CHRIS WALLACE: Yeah, look, I don't take that at his word. I think he was just talking metaphorically, there'd be a lot of people who'd be upset. And that's putting it mildly. Forget the idea of actual riots in the street. There are an awful lot of people who have supported Donald Trump. I mean he's going to go into this convention almost certainly with more delegates than anybody else, even if he is short of 1,237. Let's say he goes in with 1,000 delegates, he'll still be 200 short. If there's a perception that the nomination was taken from him, there are an awful lot of, forget the delegates, an awful lot of voters who supported Trump, went out in all of these primaries and voted for him, who would be very unhappy. So if he doesn't get the nomination and has gone in with a lead, the party is going to have to go to great pains to try to convince them that message has been heard. And I am not sure Donald Trump's supporters, and as we know they really are zealous in their support for Donald Trump, I'm not sure how you would convince them that he doesn't have the nomination stolen from him. That would be a huge task for the Republicans. Again, all of this is just speculation, assuming that he had the lead, didn't get the nomination, and that somebody else did. [Fox News, Happening Now, 3/17/16]
Greta Van Susteren: "If I Use That Expression I'd Be Talking About Great Passion." On the March 16 edition of On The Record, host Greta Van Susteren stated that "if I use that expression" of riots breaking out, "I'd be talking about great passion" and not riots erupting in the streets:
GRETA VAN SUSTEREN (HOST): Matt, thinking of riots, if I use that expression I'd be talking about great passion and that people would be yelling and screaming. Do you think that he, what do you think his definition is? Is it more akin to riots on the street or passion?
MATT VISER: Well, I think the streets could be blocked. I think his supporters are very passionate. I think they would show up.
VAN SUSTEREN: So you think riots on the street is what he is talking about?
VISER: I mean, yeah, potentially. I mean I think his supporters would flood from all across the country into Cleveland to protest if is he robbed of the nomination. And, you know, that's a possibility at this point. I mean, the party is looking at all these different machinations and ways to sort of stop him.
VAN SUSTEREN: I don't know how he's using the word. I know how I would use the word. When we say riots -- if he's using it like riots on the street, that's a big deal. [Fox News, On The Record with Greta Van Susteren, 3/16/16]
Fox's Outnumbered Hosts: "I Don't Think He Means He Wants Violence In The Streets." While discussing Trump's riot comments on the March 17 edition of Outnumbered, Fox Business host Anthony Scaramucci claimed "I don't think he means he wants violence in the streets," while co-host Andrea Tantaros added that "a lot of people ... on Twitter and social media" are saying Trump "without the filter [is] just saying what's likely to happen even though he's not condoning it":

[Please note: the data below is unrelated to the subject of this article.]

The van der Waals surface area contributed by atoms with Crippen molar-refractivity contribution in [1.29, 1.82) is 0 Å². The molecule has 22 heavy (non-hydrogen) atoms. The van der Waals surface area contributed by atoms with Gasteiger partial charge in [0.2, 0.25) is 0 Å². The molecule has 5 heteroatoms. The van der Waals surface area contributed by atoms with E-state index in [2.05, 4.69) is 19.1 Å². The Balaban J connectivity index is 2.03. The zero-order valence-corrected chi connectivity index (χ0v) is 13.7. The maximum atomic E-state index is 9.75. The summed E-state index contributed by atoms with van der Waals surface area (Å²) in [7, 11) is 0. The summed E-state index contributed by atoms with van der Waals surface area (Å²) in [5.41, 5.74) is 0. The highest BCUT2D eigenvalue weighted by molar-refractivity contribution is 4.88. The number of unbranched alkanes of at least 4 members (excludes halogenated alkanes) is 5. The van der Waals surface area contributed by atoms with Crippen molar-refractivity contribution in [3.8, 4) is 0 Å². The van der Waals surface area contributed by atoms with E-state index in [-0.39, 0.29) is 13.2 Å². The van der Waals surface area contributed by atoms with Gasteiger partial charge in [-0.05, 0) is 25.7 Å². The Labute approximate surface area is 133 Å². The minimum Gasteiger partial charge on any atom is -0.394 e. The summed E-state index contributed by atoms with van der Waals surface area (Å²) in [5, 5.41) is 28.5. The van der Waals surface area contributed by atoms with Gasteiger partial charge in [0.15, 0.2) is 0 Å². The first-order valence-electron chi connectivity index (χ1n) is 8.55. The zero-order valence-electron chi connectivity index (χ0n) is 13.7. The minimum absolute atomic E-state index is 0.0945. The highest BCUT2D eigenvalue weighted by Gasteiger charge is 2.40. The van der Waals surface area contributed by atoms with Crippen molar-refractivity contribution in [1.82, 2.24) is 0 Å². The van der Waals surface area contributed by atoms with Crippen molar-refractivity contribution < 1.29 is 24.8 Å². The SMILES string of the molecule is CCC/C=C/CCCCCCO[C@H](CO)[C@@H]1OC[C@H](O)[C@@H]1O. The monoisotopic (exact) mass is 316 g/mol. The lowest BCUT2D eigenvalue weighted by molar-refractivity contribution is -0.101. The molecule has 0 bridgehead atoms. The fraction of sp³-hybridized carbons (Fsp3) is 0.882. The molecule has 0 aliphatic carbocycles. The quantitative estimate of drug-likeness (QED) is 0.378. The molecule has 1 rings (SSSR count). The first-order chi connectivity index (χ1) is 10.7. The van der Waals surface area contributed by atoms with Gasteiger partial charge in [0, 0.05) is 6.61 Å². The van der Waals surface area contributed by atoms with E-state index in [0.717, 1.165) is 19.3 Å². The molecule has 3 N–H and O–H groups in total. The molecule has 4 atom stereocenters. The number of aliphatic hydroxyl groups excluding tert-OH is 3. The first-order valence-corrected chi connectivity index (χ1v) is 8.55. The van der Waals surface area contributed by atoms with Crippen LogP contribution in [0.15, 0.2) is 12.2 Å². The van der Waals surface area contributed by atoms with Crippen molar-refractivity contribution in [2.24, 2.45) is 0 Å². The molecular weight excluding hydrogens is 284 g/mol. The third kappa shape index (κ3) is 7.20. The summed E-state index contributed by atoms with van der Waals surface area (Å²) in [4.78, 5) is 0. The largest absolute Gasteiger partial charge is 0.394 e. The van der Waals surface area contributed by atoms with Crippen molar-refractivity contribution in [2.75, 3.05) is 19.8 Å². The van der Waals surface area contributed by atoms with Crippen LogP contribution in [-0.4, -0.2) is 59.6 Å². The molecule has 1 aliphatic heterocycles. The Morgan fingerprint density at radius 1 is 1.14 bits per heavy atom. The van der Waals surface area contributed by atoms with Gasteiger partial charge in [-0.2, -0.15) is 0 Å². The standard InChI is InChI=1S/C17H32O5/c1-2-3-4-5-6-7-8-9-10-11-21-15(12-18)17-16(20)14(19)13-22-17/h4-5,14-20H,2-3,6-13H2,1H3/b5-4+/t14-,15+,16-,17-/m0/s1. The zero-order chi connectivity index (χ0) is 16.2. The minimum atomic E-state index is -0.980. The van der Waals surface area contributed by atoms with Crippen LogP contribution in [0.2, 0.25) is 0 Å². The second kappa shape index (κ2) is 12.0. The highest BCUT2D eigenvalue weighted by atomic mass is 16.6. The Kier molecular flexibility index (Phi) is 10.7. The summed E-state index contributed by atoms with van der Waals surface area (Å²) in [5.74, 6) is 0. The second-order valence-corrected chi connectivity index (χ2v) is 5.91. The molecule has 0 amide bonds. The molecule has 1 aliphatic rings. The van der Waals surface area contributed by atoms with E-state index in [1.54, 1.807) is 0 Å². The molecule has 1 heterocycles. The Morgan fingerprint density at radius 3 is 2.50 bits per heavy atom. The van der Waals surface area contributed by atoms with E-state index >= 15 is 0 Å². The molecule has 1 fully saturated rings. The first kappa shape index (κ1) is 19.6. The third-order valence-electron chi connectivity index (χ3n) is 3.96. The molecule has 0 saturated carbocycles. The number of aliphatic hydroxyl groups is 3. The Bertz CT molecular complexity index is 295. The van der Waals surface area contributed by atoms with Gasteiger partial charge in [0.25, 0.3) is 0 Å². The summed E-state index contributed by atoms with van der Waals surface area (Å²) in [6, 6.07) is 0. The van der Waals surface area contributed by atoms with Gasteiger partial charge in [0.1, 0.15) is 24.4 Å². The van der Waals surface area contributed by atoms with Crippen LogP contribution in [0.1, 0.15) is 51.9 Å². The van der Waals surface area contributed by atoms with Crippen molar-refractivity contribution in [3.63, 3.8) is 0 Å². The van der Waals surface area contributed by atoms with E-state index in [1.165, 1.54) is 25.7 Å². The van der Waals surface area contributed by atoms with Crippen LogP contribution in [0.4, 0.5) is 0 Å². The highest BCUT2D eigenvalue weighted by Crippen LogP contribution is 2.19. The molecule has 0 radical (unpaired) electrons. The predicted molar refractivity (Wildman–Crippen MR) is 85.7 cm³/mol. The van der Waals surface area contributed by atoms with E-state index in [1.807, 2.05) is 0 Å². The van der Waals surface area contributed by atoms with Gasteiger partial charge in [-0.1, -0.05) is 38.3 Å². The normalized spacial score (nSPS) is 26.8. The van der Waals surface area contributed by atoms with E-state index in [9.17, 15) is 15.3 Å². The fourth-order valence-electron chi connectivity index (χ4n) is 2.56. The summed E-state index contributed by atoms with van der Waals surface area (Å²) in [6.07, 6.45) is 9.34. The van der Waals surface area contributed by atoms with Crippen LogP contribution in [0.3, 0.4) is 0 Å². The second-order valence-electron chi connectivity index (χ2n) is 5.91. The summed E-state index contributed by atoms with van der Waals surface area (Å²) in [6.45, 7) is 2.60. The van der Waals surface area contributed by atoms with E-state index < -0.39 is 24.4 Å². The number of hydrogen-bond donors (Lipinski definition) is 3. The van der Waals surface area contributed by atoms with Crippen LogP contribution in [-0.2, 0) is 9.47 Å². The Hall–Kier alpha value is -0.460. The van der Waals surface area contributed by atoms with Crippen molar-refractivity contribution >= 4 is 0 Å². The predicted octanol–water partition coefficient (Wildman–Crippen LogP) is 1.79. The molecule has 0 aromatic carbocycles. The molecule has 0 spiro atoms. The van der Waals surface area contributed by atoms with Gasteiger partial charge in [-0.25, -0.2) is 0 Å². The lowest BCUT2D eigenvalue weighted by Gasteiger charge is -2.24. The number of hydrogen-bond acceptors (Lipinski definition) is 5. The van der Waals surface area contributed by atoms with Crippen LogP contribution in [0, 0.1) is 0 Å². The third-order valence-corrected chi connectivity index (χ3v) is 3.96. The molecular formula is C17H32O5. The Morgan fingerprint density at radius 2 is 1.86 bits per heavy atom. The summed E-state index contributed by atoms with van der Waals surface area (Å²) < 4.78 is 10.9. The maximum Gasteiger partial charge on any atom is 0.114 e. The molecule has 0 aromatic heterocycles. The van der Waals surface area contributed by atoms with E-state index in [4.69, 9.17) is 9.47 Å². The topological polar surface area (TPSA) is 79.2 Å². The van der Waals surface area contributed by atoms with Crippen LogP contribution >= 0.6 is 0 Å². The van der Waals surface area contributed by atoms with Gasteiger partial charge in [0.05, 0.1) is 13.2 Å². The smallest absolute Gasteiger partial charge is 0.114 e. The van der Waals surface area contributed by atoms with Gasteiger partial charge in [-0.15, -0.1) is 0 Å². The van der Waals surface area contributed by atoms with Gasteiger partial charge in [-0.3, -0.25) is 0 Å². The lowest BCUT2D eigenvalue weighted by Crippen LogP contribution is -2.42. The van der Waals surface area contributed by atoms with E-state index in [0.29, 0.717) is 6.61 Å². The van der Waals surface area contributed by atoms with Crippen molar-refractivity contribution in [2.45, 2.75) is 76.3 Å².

ANDREA TANTAROS (HOST): OK, Anthony, what do you make of Donald Trump saying that if he's denied the nomination, if they try and shut him out, there's likely to be violent acts?
ANTHONY SCARAMUCCI: One of the things we've learned about him, he doesn't have a great filter for this sort of stuff , so using the word riot was probably the wrong thing to say. I don't think he means he wants violence in the streets. But I think what he's saying is that he's won the process, he's done all the work, Andrea. He's gone to all the elections, filled out all the campaigning stuff. If he's at 1100,1150, they don't give him the nomination, there's going to be a lot of upset people. He could have said it like that, it would have gone over way better. And I think he has to watch himself now. Somehow we've got to get a presidential edit-chip in his personality going forward for people to find him acceptable as the nominee.
ANTAROS: Stacey, we can't do an edit-delete, and Donald Trump doesn't even like edit-delete.
STACEY DASH: I know that personally.
TANTAROS: We love you for it. A lot of people though, I see on Twitter and social media saying, well, he's right. Donald Trump is right, and so there you go, Donald Trump without the filter just saying what's likely to happen even though he's not condoning it.[Fox News, Outnumbered, 3/17/16]
Media Note That Trump's Riot Warning Fits Into To His History Of "Hinting At The Possibility Of Violence," Without Denouncing It
Wash. Post's Greg Sargent: "Trump Has Been Playing A Clever Little Game Where He Hints At The Possibility Of Violence," But This Time, "Trump Has Made This Explicit." In a March 16 blog post, Washington Post opinion writer Greg Sargent said, "Trump has been playing a clever little game where he hints at the possibility of violence while stopping short of explicitly threatening it," and without denouncing it. He added that with his riot comments, "Trump has made this explicit" (emphasis original):